Those seemingly in the know are very nervous.
    I am not a lawyer, nor do I play one on tv.

  33. Posted by TX Transplant

    Why would anyone want to buy a property with a title that is less than clear? You buy a foreclosure that you believe is legit, and then 7 years down the road find out that it is not… It seems obvious to me that this is an additional (and potentially very high) transaction cost. If buyers are “building in” this transaction cost into their offers, then prices should drop precipitously….

  34. Posted by The Milkshake of Despair

    ^^^ You’re right about an unclear title affecting the purchase price. I bought a property once that had a little mar on the title but the contract price reflected the risk and cost to clear the title. It took about a year and cost some lawyer’s fees to straighten out but now the property is improved “on paper”.
    It is really a case by case basis. Some title flaws are innocuous while others are scary.

  35. Posted by lyqwyd

    I’m in agreement with ex SF-er, this is potentially a huge issue. The absolute best case is that the courts determine that the vast majority of foreclosures were done in a legal matter. Anything else has ramifications far beyond just the real estate market.
    In the medium to long term, banks being unable to foreclose on properties will result in banks being insolvent, which will result in an even tighter lending environment, which will lead to lower real estate prices.
    Ultimately, home prices are tied to the health of the economy, and insolvent banks are not a good sign for the economy.
    So in summary, I think the best case for everybody is that this is more of a news story, than an actual issue, but I’m definitely worried about this matter.

  36. Posted by ex SF-er

    as you all know, I am rarely concise.
    Someone has worked with Yves Smith and Tom Adams (arguably the two people who broke this mortgage story and kept up the pressure) to make a “foreclosure fraud for dummies” post.
    it is pretty straightforward and easy to follow and it will help elucidate the POSSIBLE (again, unproven) problems that I highlit way above. it is best of one reads both the post and the embedded links within the post.
    it shows why there is no easy fix to this problem IF “problem 3″ exists.
    2 weeks ago I was skeptical that problem 3 existed, but after seeing what many Attorneys General have started saying not to mention some people in finance land and the Federal Government it is becoming increasingly likely.
    You don’t just have banks versus the people here. If you did it would be easy. Our govt would step in to prop up the banks like they always do.
    we have Federal vs State Governments
    Banks vs defaulting home-borrowers
    Senior vs Junior MBS investors
    MBS investors vs Servicers and Banks/IBs
    Fannie and Freddie vs Banks
    and so on. a lot of power there, forming battle lines.
    http://rortybomb.wordpress.com/2010/10/08/foreclosure-fraud-for-dummies-1-the-chains-and-the-stakes/

  37. Posted by A.T.

    ex SF-er, I don’t see any reason to have a serious concern that title insurance from a well-rated insurer won’t pay off if needed. Insurance is very tightly-regulated (at the state level — effective regulation that is far different from federal regulation of financial markets) and there are guaranty associations that pay off in the extremely rare circumstance that an insurer fails (maybe not 100 cents on the dollar but close). To my knowledge, not a single insurer in the AIG family has defaulted on a single penny of claims because of financial weakness (sure, they all deny claims all the time for other reasons). It was the non-insurance financial divisions of AIG that blew it.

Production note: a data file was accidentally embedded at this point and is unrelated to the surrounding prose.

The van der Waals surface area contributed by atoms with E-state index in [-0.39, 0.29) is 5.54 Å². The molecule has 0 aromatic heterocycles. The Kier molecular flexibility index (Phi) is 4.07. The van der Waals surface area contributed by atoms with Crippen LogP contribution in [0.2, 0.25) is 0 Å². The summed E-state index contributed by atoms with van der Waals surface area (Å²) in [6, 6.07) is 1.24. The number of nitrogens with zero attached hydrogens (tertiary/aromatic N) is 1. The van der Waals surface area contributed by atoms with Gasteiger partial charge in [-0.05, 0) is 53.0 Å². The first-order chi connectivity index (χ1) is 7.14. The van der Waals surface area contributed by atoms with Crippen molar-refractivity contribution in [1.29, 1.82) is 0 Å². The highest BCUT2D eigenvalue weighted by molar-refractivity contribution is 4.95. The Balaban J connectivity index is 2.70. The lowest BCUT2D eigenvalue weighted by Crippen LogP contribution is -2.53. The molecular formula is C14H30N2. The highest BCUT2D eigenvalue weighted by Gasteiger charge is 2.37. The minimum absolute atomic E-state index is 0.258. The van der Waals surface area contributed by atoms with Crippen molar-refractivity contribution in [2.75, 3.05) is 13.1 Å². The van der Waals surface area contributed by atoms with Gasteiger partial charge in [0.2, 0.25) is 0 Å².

38. Posted by ex SF-er

    AT:
    my goal isn’t to argue too much. I neither agree with you nor disagree with you.
    Titles may be a breeze or they could be a catastrophe. to my knowledge we have never seen an issue were the titles to untold numbers of homes may be clouded.
    Already at least one title insurance company has stated that they will no longer insure certain types of foreclosure sales until the matter is clarified.
    I don’t know how easy or hard it would be if I bought a home and later found out that there were competing claims on the title to my home.
    all I am saying is that there is a risk to buying a home with a clouded title. as you stated, one can be compensated for this risk by getting a cheaper sales price. that might make it worth the risk.
    on a side note, in some countries there are major problems with titles, and thus you have a two tier system… one tier of homes with proven titles, and another tier of homes with cloudy titles. Morocco comes to mind immediately. so clearly it is not necessarily armageddon if many homes have clouded titles.
    as for AIG: they were able to pay on all their claims in part because the Federal Govt bailed them out with untold billions of dollars.

  39. Posted by ex SF-er

    AT:
    my goal isn’t to argue too much. I neither agree with you nor disagree with you.
    Titles may be a breeze or they could be a catastrophe. to my knowledge we have never seen an issue were the titles to untold numbers of homes may be clouded.
    Already at least one title insurance company has stated that they will no longer insure certain types of foreclosure sales until the matter is clarified.
    I don’t know how easy or hard it would be if I bought a home and later found out that there were competing claims on the title to my home.
    all I am saying is that there is a risk to buying a home with a clouded title. as you stated, one can be compensated for this risk by getting a cheaper sales price. that might make it worth the risk.
    on a side note, in some countries there are major problems with titles, and thus you have a two tier system… one tier of homes with proven titles, and another tier of homes with cloudy titles. Morocco comes to mind immediately. so clearly it is not necessarily armageddon if many homes have clouded titles.